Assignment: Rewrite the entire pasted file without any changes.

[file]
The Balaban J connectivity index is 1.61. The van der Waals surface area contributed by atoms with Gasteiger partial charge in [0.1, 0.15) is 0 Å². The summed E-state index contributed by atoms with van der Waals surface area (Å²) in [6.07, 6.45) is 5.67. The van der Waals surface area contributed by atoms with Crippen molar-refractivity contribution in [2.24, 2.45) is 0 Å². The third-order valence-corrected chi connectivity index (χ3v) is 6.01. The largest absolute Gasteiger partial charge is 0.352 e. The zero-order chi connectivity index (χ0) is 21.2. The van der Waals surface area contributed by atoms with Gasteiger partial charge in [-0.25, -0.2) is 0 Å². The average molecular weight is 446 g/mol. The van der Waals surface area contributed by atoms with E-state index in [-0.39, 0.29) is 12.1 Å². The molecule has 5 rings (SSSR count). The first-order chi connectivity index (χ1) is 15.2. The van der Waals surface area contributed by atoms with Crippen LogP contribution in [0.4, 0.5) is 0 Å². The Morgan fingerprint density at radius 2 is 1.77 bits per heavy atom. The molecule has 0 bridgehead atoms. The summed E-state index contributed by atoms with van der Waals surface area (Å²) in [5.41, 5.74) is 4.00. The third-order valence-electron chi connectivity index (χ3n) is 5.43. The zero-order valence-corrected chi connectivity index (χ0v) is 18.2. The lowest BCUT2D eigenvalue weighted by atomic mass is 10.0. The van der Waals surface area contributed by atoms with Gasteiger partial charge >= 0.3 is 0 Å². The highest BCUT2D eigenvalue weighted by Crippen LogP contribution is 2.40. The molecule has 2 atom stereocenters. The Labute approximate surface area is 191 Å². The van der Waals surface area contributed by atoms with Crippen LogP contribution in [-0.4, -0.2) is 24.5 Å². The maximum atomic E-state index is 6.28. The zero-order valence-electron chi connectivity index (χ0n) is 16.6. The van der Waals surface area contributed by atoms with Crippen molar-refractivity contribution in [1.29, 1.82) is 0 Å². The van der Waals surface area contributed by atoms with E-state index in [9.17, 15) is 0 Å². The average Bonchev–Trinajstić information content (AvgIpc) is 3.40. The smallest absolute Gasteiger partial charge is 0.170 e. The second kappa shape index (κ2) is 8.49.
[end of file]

The Balaban J connectivity index is 1.61. The van der Waals surface area contributed by atoms with Gasteiger partial charge in [0.1, 0.15) is 0 Å². The summed E-state index contributed by atoms with van der Waals surface area (Å²) in [6.07, 6.45) is 5.67. The van der Waals surface area contributed by atoms with Crippen molar-refractivity contribution in [2.24, 2.45) is 0 Å². The third-order valence-corrected chi connectivity index (χ3v) is 6.01. The largest absolute Gasteiger partial charge is 0.352 e. The zero-order chi connectivity index (χ0) is 21.2. The van der Waals surface area contributed by atoms with Gasteiger partial charge in [-0.25, -0.2) is 0 Å². The average molecular weight is 446 g/mol. The van der Waals surface area contributed by atoms with E-state index in [-0.39, 0.29) is 12.1 Å². The molecule has 5 rings (SSSR count). The first-order chi connectivity index (χ1) is 15.2. The van der Waals surface area contributed by atoms with Crippen LogP contribution in [0.4, 0.5) is 0 Å². The Morgan fingerprint density at radius 2 is 1.77 bits per heavy atom. The molecule has 0 bridgehead atoms. The summed E-state index contributed by atoms with van der Waals surface area (Å²) in [5.41, 5.74) is 4.00. The third-order valence-electron chi connectivity index (χ3n) is 5.43. The zero-order valence-corrected chi connectivity index (χ0v) is 18.2. The lowest BCUT2D eigenvalue weighted by atomic mass is 10.0. The van der Waals surface area contributed by atoms with Gasteiger partial charge >= 0.3 is 0 Å². The highest BCUT2D eigenvalue weighted by Crippen LogP contribution is 2.40. The molecule has 2 atom stereocenters. The Labute approximate surface area is 191 Å². The van der Waals surface area contributed by atoms with Crippen LogP contribution in [-0.4, -0.2) is 24.5 Å². The maximum atomic E-state index is 6.28. The zero-order valence-electron chi connectivity index (χ0n) is 16.6. The van der Waals surface area contributed by atoms with Crippen molar-refractivity contribution in [1.29, 1.82) is 0 Å². The van der Waals surface area contributed by atoms with E-state index in [9.17, 15) is 0 Å². The average Bonchev–Trinajstić information content (AvgIpc) is 3.40. The smallest absolute Gasteiger partial charge is 0.170 e. The second kappa shape index (κ2) is 8.49.